In the Spring of 1926 Pepperell Manufacturing Company headquartered in Boston,
Massachusetts, opened a new plant in Lee County, Alabama, which later became known as the Pepperell Village.
During the building of the new mill, over 100 modest homes were also built in
the community to accommodate the families of those who would be coming there to live and work.
A church was built and in the early days a building to house a movie theatre was also constructed.
After a short period of time this building became a grocery store, drug store, post office and a
beauty/barber shop. In 1933 seventeen new homes and a large boarding house were completed making a total
of 173 homes. At the time it was estimated that more than one thousand people actually resided on the company's
A modern office building
was constructed across the street from the mill. This building housed the administrative offices and later
a medical clinic that included a doctor and a registered nurse. The doctor had a private practice, made
house calls to the residents in the village and was available for emergencies at the mill. A 'visiting
nurse program, which still exists today in most communities, was staffed by the RN. She
would visit the residents' homes to provide medical care for residents with minor
health problems. The doctor took care of those with chronic or more serious health problems.
She was available most days and would provide valuable information and education to new mothers and those who were
recovering from surgery. She would see patients of all ages and her services were provided
at no cost to the resident. The nurse also regularly visited the school and the kindergarten to monitor
the children's health.
A wooden school building
was constructed in the heart of the village. Because of the boundaries surrounding the
mill in 1926, the village was located in the county rather than the city limits. Therefore the school was
part of the Lee County School System, who hired and paid the salaries of the teachers. The mill
company was totally responsible for the maintenance of the building and furnished the coal to provide heat
during the winter months. The county was in charge of the school, but Mr. Homer Carter was kept informed
and many times offered suggestions for solutions to problems regarding the school.
In September of 1926,
the school opened with an enrollment of around two hundred students. The school was not yet completed and
there was only room for six grades. Three more grades were added in later years. As
the years rolled by a tradition was established for the opening day of school. A devotional and prayer
were offered to the students and a speech was made by a prominent member of the community to encourage the students to do
their best in their application to studies and perseverance. Some village parents would attend showing
the interest of the entire mill village in the success of the school.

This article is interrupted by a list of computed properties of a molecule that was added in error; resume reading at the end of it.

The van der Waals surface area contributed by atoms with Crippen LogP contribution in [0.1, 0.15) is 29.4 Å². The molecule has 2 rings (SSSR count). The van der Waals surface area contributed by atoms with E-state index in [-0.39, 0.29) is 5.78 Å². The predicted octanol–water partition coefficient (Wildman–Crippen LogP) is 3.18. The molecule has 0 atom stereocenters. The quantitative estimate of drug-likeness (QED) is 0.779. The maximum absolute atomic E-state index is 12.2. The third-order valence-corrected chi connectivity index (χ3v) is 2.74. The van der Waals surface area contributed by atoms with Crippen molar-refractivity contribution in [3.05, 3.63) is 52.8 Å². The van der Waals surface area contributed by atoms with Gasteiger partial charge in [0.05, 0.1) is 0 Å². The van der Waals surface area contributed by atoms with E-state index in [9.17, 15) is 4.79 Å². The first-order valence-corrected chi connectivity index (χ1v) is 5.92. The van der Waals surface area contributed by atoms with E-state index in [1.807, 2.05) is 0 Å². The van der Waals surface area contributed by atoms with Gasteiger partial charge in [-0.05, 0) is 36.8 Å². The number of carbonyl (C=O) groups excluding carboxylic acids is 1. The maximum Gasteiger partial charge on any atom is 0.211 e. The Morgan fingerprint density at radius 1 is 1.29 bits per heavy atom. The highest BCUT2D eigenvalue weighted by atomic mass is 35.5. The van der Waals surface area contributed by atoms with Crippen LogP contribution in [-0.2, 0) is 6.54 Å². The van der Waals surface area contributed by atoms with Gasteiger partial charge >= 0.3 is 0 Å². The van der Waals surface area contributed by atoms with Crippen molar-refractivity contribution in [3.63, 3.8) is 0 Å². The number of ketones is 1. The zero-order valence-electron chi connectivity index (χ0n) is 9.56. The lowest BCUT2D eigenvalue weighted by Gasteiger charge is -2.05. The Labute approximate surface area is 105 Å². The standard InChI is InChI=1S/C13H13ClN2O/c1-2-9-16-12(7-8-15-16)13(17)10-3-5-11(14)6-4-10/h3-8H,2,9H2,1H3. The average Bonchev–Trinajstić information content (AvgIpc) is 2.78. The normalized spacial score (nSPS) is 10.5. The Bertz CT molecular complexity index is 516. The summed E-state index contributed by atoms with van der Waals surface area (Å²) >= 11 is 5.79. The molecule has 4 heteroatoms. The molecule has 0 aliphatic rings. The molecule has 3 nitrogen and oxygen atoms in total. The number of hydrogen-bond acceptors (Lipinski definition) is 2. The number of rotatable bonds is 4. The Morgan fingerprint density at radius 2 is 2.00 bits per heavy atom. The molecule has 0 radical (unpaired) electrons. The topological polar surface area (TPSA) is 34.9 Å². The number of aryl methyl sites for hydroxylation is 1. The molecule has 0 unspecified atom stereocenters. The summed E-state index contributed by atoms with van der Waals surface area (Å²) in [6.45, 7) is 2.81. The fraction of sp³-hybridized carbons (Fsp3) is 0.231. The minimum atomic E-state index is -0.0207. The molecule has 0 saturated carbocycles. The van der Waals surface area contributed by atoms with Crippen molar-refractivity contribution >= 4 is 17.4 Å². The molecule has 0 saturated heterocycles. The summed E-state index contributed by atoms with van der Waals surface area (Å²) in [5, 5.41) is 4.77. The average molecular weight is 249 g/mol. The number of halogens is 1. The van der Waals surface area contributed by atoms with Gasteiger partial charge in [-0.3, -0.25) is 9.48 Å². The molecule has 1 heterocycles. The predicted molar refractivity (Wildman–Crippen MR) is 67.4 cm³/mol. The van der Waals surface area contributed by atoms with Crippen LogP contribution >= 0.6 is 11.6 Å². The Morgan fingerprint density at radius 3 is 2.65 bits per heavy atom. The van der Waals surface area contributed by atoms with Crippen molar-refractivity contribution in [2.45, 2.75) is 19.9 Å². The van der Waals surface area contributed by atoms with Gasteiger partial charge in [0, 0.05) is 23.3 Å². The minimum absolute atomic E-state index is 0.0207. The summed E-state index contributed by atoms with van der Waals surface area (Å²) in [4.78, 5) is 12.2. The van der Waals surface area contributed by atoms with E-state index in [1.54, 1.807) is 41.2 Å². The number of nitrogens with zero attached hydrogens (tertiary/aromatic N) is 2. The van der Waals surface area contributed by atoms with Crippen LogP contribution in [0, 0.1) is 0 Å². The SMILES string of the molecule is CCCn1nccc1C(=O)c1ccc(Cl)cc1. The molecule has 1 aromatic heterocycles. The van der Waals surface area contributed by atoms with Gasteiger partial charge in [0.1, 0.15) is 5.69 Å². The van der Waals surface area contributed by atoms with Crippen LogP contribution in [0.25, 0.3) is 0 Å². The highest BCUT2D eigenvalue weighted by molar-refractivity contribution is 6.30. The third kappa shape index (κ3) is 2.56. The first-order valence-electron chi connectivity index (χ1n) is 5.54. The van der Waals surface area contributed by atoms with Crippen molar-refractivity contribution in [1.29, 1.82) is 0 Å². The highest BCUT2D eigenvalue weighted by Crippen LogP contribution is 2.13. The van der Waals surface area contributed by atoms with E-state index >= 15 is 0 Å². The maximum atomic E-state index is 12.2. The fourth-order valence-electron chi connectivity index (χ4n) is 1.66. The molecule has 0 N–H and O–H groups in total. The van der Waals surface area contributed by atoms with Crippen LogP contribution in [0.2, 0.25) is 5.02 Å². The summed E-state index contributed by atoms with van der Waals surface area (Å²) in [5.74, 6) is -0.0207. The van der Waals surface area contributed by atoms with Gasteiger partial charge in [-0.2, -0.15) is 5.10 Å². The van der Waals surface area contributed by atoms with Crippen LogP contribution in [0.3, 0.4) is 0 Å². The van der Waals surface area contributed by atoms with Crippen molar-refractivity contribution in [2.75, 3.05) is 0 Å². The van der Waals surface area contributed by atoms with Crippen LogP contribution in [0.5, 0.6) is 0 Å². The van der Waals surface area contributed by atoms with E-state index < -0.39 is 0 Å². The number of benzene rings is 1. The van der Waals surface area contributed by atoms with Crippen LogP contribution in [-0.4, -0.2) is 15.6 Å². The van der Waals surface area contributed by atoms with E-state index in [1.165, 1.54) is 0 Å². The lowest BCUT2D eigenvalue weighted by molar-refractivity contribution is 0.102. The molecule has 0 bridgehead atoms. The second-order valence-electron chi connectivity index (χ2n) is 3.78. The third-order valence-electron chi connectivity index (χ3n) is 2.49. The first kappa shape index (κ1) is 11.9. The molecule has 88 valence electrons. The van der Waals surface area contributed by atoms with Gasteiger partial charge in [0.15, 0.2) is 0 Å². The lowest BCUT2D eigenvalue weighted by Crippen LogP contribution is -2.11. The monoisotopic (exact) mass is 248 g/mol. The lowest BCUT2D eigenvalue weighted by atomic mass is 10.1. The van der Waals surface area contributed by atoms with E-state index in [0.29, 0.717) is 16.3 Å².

For the younger children
whose mothers were employed in the mill, Pepperell provided a well maintained day care nursery for fifty to sixty children
between two and five years of age. The school was open from the early morning mill shift until the children
were picked up in the afternoon, six days a week. Some of the fathers of the children attending would go
by the building before reporting for work and start up the furnace during the winter months so that the building would be
nice and warm when the teachers and children would arrive for the day. Well prepared meals, supervised
play and rest periods were scheduled for each day. The older children participated in pre-school education
activities. Miss Leland Cooper was the kindergarten supervisor and she operated with two assistants and
two cooks. The unique thing about these facilities were that many of the children started
kindergarten and went all the way through the ninth grade together.
The first principal..........
Mrs. Booth Ingram was the first principal
of the old school and served in that capacity until 1934. Under Mrs. Ingram's leadership a seventh
grade was added and a P.T.A. was organized. During the third year the building was damaged by fire.
An auditorium and two new classrooms were added while the necessary repairs were being made. The
auditorium was a large room sporting a nice stage for plays, piano and music recitals. Two large portraits
of George Washington were hung on the walls. Many social events including dances , ceremonies
for the children as they graduated from the kindergarten, the six grade and the ninth grade were also held in the auditorium.
It was also used as a basketball gym for the students as well as the men's and women's basketball
the early days of the village Sunday morning worship services were held by both Baptist and Methodist congregations in the
church building the mill company built, which eventually became the Methodist Church. The